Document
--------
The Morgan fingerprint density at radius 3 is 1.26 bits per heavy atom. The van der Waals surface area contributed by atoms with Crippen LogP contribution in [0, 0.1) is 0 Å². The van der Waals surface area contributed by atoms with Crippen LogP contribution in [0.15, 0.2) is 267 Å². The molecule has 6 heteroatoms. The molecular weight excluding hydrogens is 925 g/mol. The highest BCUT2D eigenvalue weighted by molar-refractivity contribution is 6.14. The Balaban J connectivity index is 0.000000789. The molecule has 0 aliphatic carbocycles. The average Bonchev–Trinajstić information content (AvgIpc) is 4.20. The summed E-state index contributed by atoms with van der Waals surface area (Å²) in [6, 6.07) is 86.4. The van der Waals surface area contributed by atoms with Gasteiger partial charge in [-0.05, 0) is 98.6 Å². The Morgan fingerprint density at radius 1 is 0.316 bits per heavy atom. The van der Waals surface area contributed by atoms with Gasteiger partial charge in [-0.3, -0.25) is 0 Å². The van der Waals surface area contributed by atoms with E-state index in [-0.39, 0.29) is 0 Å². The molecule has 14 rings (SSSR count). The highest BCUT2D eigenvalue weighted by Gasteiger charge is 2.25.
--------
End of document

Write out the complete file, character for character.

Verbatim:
The Morgan fingerprint density at radius 3 is 1.26 bits per heavy atom. The van der Waals surface area contributed by atoms with Crippen LogP contribution in [0, 0.1) is 0 Å². The van der Waals surface area contributed by atoms with Crippen LogP contribution in [0.15, 0.2) is 267 Å². The molecule has 6 heteroatoms. The molecular weight excluding hydrogens is 925 g/mol. The highest BCUT2D eigenvalue weighted by molar-refractivity contribution is 6.14. The Balaban J connectivity index is 0.000000789. The molecule has 0 aliphatic carbocycles. The average Bonchev–Trinajstić information content (AvgIpc) is 4.20. The summed E-state index contributed by atoms with van der Waals surface area (Å²) in [6, 6.07) is 86.4. The van der Waals surface area contributed by atoms with Gasteiger partial charge in [-0.05, 0) is 98.6 Å². The Morgan fingerprint density at radius 1 is 0.316 bits per heavy atom. The van der Waals surface area contributed by atoms with Gasteiger partial charge in [-0.3, -0.25) is 0 Å². The van der Waals surface area contributed by atoms with E-state index in [-0.39, 0.29) is 0 Å². The molecule has 14 rings (SSSR count). The highest BCUT2D eigenvalue weighted by Gasteiger charge is 2.25.